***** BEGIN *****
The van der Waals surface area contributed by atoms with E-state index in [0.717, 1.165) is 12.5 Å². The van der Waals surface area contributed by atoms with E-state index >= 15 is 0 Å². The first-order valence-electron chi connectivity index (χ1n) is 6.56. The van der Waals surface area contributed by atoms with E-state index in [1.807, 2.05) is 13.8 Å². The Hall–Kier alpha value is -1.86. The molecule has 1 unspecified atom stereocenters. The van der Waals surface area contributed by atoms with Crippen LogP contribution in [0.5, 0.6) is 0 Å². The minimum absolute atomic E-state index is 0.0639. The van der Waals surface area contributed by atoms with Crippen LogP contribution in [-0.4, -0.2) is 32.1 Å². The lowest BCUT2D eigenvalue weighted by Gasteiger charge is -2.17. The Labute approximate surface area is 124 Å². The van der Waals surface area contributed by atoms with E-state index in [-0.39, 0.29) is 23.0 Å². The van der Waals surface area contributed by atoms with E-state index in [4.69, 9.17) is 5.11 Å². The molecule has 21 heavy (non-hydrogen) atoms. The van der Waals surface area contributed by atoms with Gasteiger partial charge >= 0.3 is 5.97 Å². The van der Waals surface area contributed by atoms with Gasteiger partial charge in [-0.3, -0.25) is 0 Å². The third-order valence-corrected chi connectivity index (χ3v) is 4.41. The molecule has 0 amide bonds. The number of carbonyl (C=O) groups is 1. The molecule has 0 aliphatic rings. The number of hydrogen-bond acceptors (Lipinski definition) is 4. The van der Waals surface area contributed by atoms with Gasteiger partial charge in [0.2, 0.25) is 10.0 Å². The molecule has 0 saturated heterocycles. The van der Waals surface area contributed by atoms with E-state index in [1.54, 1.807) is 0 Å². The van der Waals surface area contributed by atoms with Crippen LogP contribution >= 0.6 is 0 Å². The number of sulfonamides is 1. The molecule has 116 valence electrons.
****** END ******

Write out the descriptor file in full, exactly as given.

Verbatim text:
The van der Waals surface area contributed by atoms with E-state index in [0.717, 1.165) is 12.5 Å². The van der Waals surface area contributed by atoms with E-state index >= 15 is 0 Å². The first-order valence-electron chi connectivity index (χ1n) is 6.56. The van der Waals surface area contributed by atoms with E-state index in [1.807, 2.05) is 13.8 Å². The Hall–Kier alpha value is -1.86. The molecule has 1 unspecified atom stereocenters. The van der Waals surface area contributed by atoms with Crippen LogP contribution in [0.5, 0.6) is 0 Å². The minimum absolute atomic E-state index is 0.0639. The van der Waals surface area contributed by atoms with Crippen LogP contribution in [-0.4, -0.2) is 32.1 Å². The lowest BCUT2D eigenvalue weighted by Gasteiger charge is -2.17. The Labute approximate surface area is 124 Å². The van der Waals surface area contributed by atoms with E-state index in [-0.39, 0.29) is 23.0 Å². The van der Waals surface area contributed by atoms with E-state index in [4.69, 9.17) is 5.11 Å². The molecule has 21 heavy (non-hydrogen) atoms. The van der Waals surface area contributed by atoms with Gasteiger partial charge >= 0.3 is 5.97 Å². The van der Waals surface area contributed by atoms with Gasteiger partial charge in [-0.3, -0.25) is 0 Å². The third-order valence-corrected chi connectivity index (χ3v) is 4.41. The molecule has 0 amide bonds. The number of carbonyl (C=O) groups is 1. The molecule has 0 aliphatic rings. The number of hydrogen-bond acceptors (Lipinski definition) is 4. The van der Waals surface area contributed by atoms with Gasteiger partial charge in [0.2, 0.25) is 10.0 Å². The molecule has 0 saturated heterocycles. The van der Waals surface area contributed by atoms with E-state index in [1.54, 1.807) is 0 Å². The van der Waals surface area contributed by atoms with Crippen LogP contribution >= 0.6 is 0 Å². The number of sulfonamides is 1. The molecule has 116 valence electrons.